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Dave,

There are a number of reasons for the stringers:

-the old Kildonan had them.
-the canoe is very deep, 17" at the center. So to get the 10" seat height you'd need VERY long carriage bolts.
-it reduces the number of holes in the gunnels helping them to retain their full strength.
-they aid in bracing the canoe, much like a thwart.
-seat position is more adjustable.

In this canoe, the primary reason is the combination of canoe depth at the seating position and the required seat height.

Cons would be:
-somewhat more complicated installation, though not that much more.
-the stringer remains in place if you have to sand and varnish.
 
Thanks Doug!

I had considered this thing before. I have seen a few canoes with broken rails and it is always at the center thwart. Seemed like a weak spot. A stringer let's you adjust fore/aft or above/below the stringer. One screw at each rib I suppose. If I am building my own canoe then it is a reasonable way to do it. I am guessing it may be necesary to put a little pre bend in the stringer perhaps. Pity I have the dacron and filler already on my new 18' Penn Yan -ish canoe.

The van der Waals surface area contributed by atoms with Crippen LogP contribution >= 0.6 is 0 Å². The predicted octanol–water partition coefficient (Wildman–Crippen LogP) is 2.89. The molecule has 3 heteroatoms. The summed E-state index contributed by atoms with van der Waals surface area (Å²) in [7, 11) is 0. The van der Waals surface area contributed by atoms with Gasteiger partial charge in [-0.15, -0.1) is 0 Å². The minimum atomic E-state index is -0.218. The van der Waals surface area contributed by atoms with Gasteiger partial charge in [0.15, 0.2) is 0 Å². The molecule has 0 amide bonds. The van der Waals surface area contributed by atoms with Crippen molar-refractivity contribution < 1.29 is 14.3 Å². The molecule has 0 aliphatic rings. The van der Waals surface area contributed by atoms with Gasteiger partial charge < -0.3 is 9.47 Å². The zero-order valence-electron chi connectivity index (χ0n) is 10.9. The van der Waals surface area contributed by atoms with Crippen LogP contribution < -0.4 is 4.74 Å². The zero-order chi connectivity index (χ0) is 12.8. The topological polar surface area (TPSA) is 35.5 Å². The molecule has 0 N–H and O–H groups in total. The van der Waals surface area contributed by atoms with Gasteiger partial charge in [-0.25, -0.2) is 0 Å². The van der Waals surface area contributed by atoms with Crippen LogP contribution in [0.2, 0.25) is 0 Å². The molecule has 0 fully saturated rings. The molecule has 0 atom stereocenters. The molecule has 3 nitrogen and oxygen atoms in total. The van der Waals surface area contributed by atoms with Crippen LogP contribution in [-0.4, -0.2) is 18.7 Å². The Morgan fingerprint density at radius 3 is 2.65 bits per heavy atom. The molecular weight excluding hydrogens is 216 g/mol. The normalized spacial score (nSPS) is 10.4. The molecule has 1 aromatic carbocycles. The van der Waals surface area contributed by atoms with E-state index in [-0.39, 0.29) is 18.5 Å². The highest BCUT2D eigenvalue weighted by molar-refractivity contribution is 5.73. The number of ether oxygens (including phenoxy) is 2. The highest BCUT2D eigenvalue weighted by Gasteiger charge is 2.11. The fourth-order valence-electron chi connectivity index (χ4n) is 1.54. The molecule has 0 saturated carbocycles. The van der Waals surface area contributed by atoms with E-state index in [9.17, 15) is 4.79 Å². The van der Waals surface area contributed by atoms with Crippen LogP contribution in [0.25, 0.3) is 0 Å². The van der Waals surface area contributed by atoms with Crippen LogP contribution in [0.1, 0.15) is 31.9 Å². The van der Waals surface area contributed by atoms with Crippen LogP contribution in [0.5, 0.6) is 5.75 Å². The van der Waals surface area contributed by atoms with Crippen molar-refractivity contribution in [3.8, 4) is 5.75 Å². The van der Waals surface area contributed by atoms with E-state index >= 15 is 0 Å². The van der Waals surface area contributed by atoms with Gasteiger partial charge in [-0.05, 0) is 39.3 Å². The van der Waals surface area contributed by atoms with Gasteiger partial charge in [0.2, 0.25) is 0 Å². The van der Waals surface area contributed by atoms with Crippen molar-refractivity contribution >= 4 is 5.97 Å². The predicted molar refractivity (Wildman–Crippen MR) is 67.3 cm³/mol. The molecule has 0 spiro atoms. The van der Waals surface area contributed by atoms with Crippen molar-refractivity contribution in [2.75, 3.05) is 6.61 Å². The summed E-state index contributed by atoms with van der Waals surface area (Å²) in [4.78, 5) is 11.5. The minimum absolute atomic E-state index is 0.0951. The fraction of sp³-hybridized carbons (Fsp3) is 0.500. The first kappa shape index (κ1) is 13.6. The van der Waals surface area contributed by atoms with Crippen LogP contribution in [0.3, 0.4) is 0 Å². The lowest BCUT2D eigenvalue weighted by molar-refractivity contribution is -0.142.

Thanks.
 
Dave,

Using seat risers won't make any difference to the center thwart position, they're in the wrong place for that. Overall, I think that the advantages outweigh the disadvantages. Making the riser isn't any more work than making a nice spacer block for hanging the seat. You do need to shape it to the inside curve of the hull so as not to distort it. Take a pattern and shape it rather than trying to bend it. Its only a couple of mm off of each end.

The easiest way I've so far found to line everything up to install is to take a piece of foam and trim it down, bit by bit, to fit the space where you want the seat. Go slowly so you don't make it too small too fast. Fit it so that it sits snugly inside the hull so that the risers can sit on top of it, and the seat on top of them, so that the seat is exactly where you want it to end up.